In the early hours of July 17, 1999, the world watched and waited to find out the fate of America’s son, John F. Kennedy, Jr. The night before, he took off from Essex County airport in his single-engine plane carrying his wife, Carolyn Bessette Kennedy, and sister-in-law, Lauren Bessette. They were bound for Martha’s Vineyard but never arrived.
I was a reporter in Cape Cod at the time and had a front-row seat to the media coverage. I was part of the media coverage. But I was also a young and concerned citizen, hoping for the best.
On today’s special episode of the Confident Communications Podcast, I am speaking with Capt. Webster about how the events of the day unfolded and how they were reported. When you think about the technology available to us in 1999 compared to how news is gathered and reported today, there’s an interesting parallel between how the public’s role has changed over the years.
Listen in to the insights on what news coverage looked like then and now and how I found myself reporting the tragedy (undercover) from a Massachusetts Environmental Police boat out in the waters of Martha’s Vineyard.
Mentioned in This Episode
- America’s Reluctant Prince: The Life of John F. Kennedy Jr.
- John F. Kennedy plane crash (background)
- Lost in Charleston’s Waves: The Tragedy of the Sailing Vessel Morning Dew
About Captain W. Russell “Russ” Webster
Webster is an author, consultant in maritime legal matters and adjunct instructor of homeland security at the University of New Haven. His books are based on decades as a search and rescue expert following a 26-year career in the Coast Guard. He has also served as Transportation Safety Administration deputy director for all airports and transportation venues in Massachusetts and was selected as New England’s first-ever FEMA federal preparedness coordinator. For more about Webster and his work, visit his website.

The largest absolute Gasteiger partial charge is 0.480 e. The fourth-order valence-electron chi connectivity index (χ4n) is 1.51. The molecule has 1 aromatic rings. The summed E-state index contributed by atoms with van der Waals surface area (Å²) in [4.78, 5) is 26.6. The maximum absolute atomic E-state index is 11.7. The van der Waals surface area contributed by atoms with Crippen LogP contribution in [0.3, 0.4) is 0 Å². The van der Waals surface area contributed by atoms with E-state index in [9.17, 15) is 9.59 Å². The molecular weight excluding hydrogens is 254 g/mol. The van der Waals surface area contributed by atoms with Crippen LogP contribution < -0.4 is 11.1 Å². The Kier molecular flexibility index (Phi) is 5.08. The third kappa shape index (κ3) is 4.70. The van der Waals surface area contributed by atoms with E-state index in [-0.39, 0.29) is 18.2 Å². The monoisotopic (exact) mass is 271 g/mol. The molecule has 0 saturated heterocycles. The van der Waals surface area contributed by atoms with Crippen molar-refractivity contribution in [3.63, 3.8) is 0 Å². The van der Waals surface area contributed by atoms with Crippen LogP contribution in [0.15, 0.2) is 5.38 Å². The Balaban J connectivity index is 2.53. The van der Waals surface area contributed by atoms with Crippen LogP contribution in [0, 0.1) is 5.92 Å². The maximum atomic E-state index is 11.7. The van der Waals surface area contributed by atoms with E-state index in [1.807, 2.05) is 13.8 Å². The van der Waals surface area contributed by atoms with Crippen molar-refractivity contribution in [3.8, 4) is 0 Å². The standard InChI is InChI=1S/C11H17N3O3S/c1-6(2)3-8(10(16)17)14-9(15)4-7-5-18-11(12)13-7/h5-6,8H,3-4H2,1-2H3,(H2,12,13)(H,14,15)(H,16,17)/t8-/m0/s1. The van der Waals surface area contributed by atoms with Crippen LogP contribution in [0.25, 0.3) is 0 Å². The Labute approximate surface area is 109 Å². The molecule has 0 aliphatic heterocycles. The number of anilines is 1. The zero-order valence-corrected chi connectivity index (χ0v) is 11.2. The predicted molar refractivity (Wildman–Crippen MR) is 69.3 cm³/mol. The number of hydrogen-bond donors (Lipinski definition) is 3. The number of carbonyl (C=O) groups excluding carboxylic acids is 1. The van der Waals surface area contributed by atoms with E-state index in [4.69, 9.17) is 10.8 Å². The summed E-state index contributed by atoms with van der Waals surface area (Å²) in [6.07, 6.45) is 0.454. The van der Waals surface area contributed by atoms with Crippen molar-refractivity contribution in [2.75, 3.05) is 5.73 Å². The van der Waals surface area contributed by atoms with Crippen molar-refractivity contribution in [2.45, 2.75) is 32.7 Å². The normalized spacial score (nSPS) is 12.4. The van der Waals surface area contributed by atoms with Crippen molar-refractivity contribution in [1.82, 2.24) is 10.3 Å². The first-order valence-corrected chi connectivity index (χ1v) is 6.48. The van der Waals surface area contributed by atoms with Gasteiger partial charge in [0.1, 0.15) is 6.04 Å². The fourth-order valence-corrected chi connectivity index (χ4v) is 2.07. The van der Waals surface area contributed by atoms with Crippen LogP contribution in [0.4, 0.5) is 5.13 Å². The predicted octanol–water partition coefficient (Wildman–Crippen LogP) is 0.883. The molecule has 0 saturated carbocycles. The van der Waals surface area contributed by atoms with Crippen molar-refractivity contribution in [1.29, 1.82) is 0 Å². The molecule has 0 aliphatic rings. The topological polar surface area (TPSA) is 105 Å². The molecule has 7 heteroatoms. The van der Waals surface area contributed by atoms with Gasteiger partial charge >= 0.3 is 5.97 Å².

Molly McPherson, M.S., APR, combines her knowledge of current communication practices with years of news and PR experience to help people become modern-age communicators in their industry and help to build crisis-proof businesses. From her work in the Federal Emergency Management Agency (FEMA) and the cruise line industry in Washington, D.C., Molly develops the right plans and messaging for clients to protect and build their reputations. Molly founded Confident Communications executive learning program and frequently speaks on crisis communications, public relations and social media.
No matter what kind of business you’re in–whether you’re a corporate executive, business owner or aspiring communications expert–you need to be an effective communicator so you can be heard, seen and stay relevant. That’s why I’m launching the Confident Leader Network–where you can find monthly trainings about relevant social media platforms and information you need to know to become an effective communicator in the 21st century.